Friday, September 21, 2012
Human Rights Group Condemns Violent, State-Supported Protests in Pakistan
“The U.S. government should reiterate its opposition to the idea that religions can be defamed. It should send out that message next week to world leaders gathered at the United Nations General Assembly.”
Source/Credit: Human Rights First
By Press release | September 21, 2012
Clinton Should Raise Issue in Meeting Today with Pakistani Foreign Minister
Washington, DC – In response to today’s deadly, state-endorsed protests in Pakistan, Human Rights First urges the Pakistani government to publicly counter claims that a recently released inflammatory anti-Muslim video reflects official U.S. policy. The Pakistani government must also affirm clearly that violence in response to speech is never acceptable. Today’s protests that have resulted in at least one death were sanctioned by the Pakistani government, which set aside today as an official day for protests.
“The citizens of Pakistan have every right to exercise their right to freedom of expression and assembly. But in all circumstances, feeling offended never justifies the self-proclaimed right to express violent behavior and cause bloodshed. The Pakistani government should be preventing violence, not setting the stage for it,” said Human Rights First’s Tad Stahnke. “There is no justification for violence.”
Secretary Clinton holds today a bilateral meeting with Pakistani Foreign Minister Hina Rabbani Khar. She should call for immediate clarification from the Pakistani government and urge him to address that message unambiguously in Urdu to the Pakistani public. According to Human Rights First, governments in nations where anti-American protests sparked by the film have taken place in recent days have the primary responsibility to push back against the political exploitation of the genuine offense caused by the film. The U.S. government should support governments that meet this challenge and urge their allies around the world to do the same. In addition, government officials, religious leaders and other public figures have a responsibility not to stoke a misguided sense of public grievance that all too often results in violence.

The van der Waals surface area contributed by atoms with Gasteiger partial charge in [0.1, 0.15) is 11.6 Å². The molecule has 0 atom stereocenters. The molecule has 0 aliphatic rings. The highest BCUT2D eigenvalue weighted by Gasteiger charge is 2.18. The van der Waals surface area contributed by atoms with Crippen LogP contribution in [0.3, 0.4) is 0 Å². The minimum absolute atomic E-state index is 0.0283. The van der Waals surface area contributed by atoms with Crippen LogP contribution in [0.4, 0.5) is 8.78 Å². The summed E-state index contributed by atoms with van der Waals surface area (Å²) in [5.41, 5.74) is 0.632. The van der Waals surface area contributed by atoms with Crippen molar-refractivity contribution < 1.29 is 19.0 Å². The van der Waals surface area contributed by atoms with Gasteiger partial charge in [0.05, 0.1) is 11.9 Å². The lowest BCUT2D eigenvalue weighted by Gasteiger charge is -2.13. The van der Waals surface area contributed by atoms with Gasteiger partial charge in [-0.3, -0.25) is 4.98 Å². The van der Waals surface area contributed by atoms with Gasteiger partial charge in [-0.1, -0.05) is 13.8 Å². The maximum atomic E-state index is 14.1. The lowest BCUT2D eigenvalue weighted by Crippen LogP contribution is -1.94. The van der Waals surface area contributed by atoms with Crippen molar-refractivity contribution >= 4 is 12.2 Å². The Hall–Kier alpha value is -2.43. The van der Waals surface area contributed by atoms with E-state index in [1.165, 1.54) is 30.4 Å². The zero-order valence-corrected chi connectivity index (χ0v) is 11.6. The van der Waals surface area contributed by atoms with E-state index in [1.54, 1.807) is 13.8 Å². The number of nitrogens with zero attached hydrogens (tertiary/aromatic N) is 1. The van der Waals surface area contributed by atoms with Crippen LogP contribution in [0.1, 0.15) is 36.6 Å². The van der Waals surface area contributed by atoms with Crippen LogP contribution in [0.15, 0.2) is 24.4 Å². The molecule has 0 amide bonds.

“The U.S. government should reiterate its opposition to the idea that religions can be defamed. It should send out that message next week to world leaders gathered at the United Nations General Assembly,” concluded Stahnke.
Governments should resist calls to adopt blasphemy or other laws designed to protect religion from defamatory speech. These laws are too easily abused by extremists to persecute religious minorities and to impose ever more restrictive interpretations of religion on the society as a whole. Pakistani Prime Minister Raja Pervez Ashraf called for a global ban on insulting the Prophet. In today’s world, where any individual with an Internet connection can post offensive material at the touch of a button such a ban would be unenforceable. Fueling the idea that self-appointed groups who characterize themselves as defenders of one faith or another have the right not be offended is misguided. Human Rights First urges the U.S. government to continue its efforts to oppose efforts to create a global anti-blasphemy standard and to step up its efforts to push back against blasphemy laws at the national level.
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